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COUNTDOWN TO DISASTER : Challenger's Last Flight : 9. ALL READY : 'What a Great Day for Flying'

February 09, 1986

A new day. Clear and cold. A pilot's dream.

Another delay seemed out of the question. This would be the day.

Commander Dick Scobee beamed. "My kind of weather," he told the ground crew. "What a great day for flying!"

At crew quarters, six miles from the launch pad, the wake-up call came at 6:18.

The seven gathered in the galley. At 6:48, they sat around a rectangular table, ate a light breakfast topped off with a white-frosted cake. Each astronaut's name was written in icing and the cake was decorated with a drawing of the crew emblem and the orbiter Challenger.

When they posed for a photographer, everyone was smiling.

At 7:18, a 10-minute briefing capped six months of training. Then the seven shrugged on their powder-blue uniforms. At 7:48, they left for the launch pad.

Outside, the temperature was still freezing.

Engineers for NASA and the rocket booster manufacturers had discussed the cold in a phone call the night before. NASA was worried about the effect of the cold on rubber rings inside the rocket designed to protect against pressure leaks. The rocket maker, Morton Thiokol, recommended that they proceed with the launch, according to NASA.

The cold made it cozy in the "white room" when the astronauts entered at 8:13. Ground crew members crowded in to get out of the frigid morning air.

"We're going to go today, aren't we?" a happy Christa McAuliffe said after she stepped out of the gray NASA van and into the white room.

The astronauts were "very, very high," said Johnny Corlew, 49, a quality assurance inspector for NASA. He had hoped to be on the "close-out crew" so he could give the teacher an apple before she left on the most important teaching assignment of her life.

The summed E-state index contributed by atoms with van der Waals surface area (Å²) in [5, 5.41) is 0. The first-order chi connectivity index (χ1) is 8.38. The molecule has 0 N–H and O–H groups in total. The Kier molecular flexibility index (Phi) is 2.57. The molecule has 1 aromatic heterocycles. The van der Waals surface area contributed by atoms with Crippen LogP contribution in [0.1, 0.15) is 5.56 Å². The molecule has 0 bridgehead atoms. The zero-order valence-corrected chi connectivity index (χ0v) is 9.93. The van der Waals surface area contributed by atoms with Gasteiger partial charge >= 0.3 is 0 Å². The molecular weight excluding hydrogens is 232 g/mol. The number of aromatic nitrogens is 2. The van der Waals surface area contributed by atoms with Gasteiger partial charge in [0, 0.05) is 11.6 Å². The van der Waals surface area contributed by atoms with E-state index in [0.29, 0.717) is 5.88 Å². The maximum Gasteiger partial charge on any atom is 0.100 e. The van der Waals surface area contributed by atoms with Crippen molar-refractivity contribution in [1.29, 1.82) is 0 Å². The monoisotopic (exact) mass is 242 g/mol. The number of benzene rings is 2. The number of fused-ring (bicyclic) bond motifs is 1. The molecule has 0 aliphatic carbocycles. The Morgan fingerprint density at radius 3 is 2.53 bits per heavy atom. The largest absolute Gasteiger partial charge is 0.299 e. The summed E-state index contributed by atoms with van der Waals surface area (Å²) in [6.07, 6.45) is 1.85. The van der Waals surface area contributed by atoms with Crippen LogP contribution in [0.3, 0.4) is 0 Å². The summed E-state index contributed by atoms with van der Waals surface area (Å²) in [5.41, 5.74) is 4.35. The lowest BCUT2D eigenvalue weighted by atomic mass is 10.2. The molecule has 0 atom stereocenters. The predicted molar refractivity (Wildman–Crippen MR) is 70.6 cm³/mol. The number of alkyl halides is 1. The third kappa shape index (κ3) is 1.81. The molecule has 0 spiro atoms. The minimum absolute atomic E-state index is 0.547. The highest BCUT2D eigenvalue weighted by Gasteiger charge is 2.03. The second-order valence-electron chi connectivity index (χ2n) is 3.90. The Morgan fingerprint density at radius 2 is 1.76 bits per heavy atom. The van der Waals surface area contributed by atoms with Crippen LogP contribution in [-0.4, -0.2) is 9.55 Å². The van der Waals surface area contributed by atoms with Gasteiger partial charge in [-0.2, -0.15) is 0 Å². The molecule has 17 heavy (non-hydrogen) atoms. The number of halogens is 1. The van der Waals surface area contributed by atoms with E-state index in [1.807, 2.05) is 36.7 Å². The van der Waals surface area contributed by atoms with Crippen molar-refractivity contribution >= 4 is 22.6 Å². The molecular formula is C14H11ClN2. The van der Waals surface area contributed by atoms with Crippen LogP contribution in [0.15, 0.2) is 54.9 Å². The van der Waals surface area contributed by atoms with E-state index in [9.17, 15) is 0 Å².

Corlew's wife bought the Red Rome apple for him at the supermarket.

"I grew up in Indiana and we had apple trees in our yard, so every once in a while I would take the teacher an apple," he said. "I decided from the beginning that if I was on the close-out crew, I'd take her an apple."

McAuliffe accepted Corlew's gift, smiled and thanked him. "Save it for me and I'll eat it when I get back," she said.

"Sure will, Christa," he responded.

Then Corlew and the other ground crew members helped the astronauts into their space vests and helmets, and they wiped the astronauts' shoes, a regular procedure to prevent contamination of the inside of the orbiter.

At 8:23, the seven, wearing gloves because of the cold, crawled through the hatch into Challenger.

There was ice on the launch pad.

Corlew closed the hatch door behind the astronauts, making sure it was locked.

There were the routine pre-flight checks. Then the scheduled 9:38 liftoff was delayed two hours because of ice on the shuttle's ground support structure. The temperature outside inched upward and the morning sun melted some of the ice.

At 11:38, the rumble of a launch began.

It was cold and clear. A pilot's dream.

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